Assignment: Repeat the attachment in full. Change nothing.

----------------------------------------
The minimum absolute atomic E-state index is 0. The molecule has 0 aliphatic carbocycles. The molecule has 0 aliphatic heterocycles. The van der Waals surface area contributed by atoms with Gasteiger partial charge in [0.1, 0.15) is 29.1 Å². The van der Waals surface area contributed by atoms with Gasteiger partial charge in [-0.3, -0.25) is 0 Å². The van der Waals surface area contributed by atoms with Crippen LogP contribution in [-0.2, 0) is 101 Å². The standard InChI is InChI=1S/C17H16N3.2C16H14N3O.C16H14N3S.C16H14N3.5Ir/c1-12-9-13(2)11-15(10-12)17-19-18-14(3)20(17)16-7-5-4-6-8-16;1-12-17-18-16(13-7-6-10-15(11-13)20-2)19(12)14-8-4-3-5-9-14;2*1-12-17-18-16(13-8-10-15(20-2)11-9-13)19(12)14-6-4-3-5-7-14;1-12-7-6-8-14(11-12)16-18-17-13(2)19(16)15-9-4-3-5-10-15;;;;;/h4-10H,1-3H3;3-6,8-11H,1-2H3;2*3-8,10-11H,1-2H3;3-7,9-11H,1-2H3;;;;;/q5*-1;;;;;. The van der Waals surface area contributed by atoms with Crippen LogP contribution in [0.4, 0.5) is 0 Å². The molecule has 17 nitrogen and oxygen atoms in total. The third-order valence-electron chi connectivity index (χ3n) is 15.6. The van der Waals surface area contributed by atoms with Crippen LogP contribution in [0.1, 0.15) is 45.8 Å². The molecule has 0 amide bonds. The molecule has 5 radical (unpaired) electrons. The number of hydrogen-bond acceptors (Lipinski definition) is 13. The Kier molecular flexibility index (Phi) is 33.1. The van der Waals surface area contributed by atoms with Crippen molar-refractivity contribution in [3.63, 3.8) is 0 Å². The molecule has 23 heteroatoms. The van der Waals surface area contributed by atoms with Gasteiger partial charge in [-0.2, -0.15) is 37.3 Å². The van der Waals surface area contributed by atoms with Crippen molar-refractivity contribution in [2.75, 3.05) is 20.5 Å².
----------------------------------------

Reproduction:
The minimum absolute atomic E-state index is 0. The molecule has 0 aliphatic carbocycles. The molecule has 0 aliphatic heterocycles. The van der Waals surface area contributed by atoms with Gasteiger partial charge in [0.1, 0.15) is 29.1 Å². The van der Waals surface area contributed by atoms with Gasteiger partial charge in [-0.3, -0.25) is 0 Å². The van der Waals surface area contributed by atoms with Crippen LogP contribution in [-0.2, 0) is 101 Å². The standard InChI is InChI=1S/C17H16N3.2C16H14N3O.C16H14N3S.C16H14N3.5Ir/c1-12-9-13(2)11-15(10-12)17-19-18-14(3)20(17)16-7-5-4-6-8-16;1-12-17-18-16(13-7-6-10-15(11-13)20-2)19(12)14-8-4-3-5-9-14;2*1-12-17-18-16(13-8-10-15(20-2)11-9-13)19(12)14-6-4-3-5-7-14;1-12-7-6-8-14(11-12)16-18-17-13(2)19(16)15-9-4-3-5-10-15;;;;;/h4-10H,1-3H3;3-6,8-11H,1-2H3;2*3-8,10-11H,1-2H3;3-7,9-11H,1-2H3;;;;;/q5*-1;;;;;. The van der Waals surface area contributed by atoms with Crippen LogP contribution in [0.4, 0.5) is 0 Å². The molecule has 17 nitrogen and oxygen atoms in total. The third-order valence-electron chi connectivity index (χ3n) is 15.6. The van der Waals surface area contributed by atoms with Crippen LogP contribution in [0.1, 0.15) is 45.8 Å². The molecule has 0 amide bonds. The molecule has 5 radical (unpaired) electrons. The number of hydrogen-bond acceptors (Lipinski definition) is 13. The Kier molecular flexibility index (Phi) is 33.1. The van der Waals surface area contributed by atoms with Crippen molar-refractivity contribution in [3.63, 3.8) is 0 Å². The molecule has 23 heteroatoms. The van der Waals surface area contributed by atoms with Gasteiger partial charge in [-0.2, -0.15) is 37.3 Å². The van der Waals surface area contributed by atoms with Crippen molar-refractivity contribution in [2.75, 3.05) is 20.5 Å².